I see everyday life for an average dog as a mixture of confusion, frustration and boredom punctuated with rewarding activities like eating, playing and socialising.

Confusion

There must be hundreds of objects in our homes that our dogs have learned, through trial and error, to classify as ‘safe’ or ‘not safe’.

Pick up a teddy and you might get a game but pick up one the toddler dropped and you’ll get it taken off you and possibly told off. Lay on one comfy thing (the couch) without a problem, try and lay on the other one that smells even nicer (the bed) and you’ll be made to get off.

Even if they learn the rules, humans can suddenly change them without telling the dog e.g. dog gets rewarded with a cuddle for jumping up but shouted at when his owners is wearing his best suit.

When it comes to training, formal or otherwise, poor timing and/or lack of consistency with reinforcements (or punishments) can also create confusion and in the latter case, fear. “Huh? I got a treat for that yesterday but today I get told off?”

Frustration

The expectations we have for dogs also mean that they don’t always get to follow their natural drives.  Most people would be horrified if their pet dog caught and killed a rat but if they owned e.g. a Jack Russell then this type of motor pattern wouldn’t be surprising.

Although I’m not advocating that our dogs be allowed to do as they please, not being able to express natural urges (including reproduction) must be a source of huge frustration.

Other sources include, not being allowed enough time for socialising or play.  Having to resign yourself to a bowl of dried dog biscuits while your nose drinks in the myriad of food smells from your humans’ plate might well be another.

Boredom

Most pet dogs must be bored out of their brains for much of their lives. Breed, temperament and age will have a bearing on the dogs boredom threshold and their reaction to it, but I feel that on the whole we grossly underestimate the amount of physical exercise and mental stimulation that dogs need to thrive.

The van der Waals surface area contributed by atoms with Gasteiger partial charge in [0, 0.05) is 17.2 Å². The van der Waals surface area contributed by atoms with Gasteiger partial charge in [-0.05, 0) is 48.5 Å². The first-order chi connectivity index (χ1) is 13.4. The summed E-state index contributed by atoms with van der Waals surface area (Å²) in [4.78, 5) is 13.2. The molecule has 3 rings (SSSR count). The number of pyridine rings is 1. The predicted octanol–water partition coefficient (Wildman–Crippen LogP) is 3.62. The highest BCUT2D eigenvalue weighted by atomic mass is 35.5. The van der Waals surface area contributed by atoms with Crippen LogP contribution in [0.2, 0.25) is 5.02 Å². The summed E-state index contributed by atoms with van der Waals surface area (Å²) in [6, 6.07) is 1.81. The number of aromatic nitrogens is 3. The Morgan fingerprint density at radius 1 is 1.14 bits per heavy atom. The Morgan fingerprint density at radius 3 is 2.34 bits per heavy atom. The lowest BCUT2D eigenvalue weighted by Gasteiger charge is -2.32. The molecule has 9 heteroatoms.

Even a relatively well looked-after dog has a pretty dull daily routine e.g: wake up; go on the same walk they went on yesterday & probably meet the same dogs (if you’re lucky); come home eat the same food out of the same bowl; sleep in the same bed all day; out for an evening walk; back home; cuddle on the sofa; eat dinner and back to sleep again.

If we had a routine like that we’d most probably find great excitement at the thought of barking at the postman or chasing after a squirrel too.

Conclusion

Despite dogs’ incredible ability to read our body language, I think they must still consider us very strange beings on times! I think even a well looked after family dog still leads a life way below their potential and one that on a daily basis is subject to confusion, frustration and boredom.

Human values probably remain a mystery and I doubt that they classify things in the way we do: Human: walk time, training, playtime, feeding, grooming. Dog: Fun stuff  / not fun stuff.

‘Think dog’ is probably the most useful piece of advice any dog lover can be given. In trying to see the world through their eyes we take the first step towards understanding what motivates them and what part we can play in enriching their lives and our own in the process.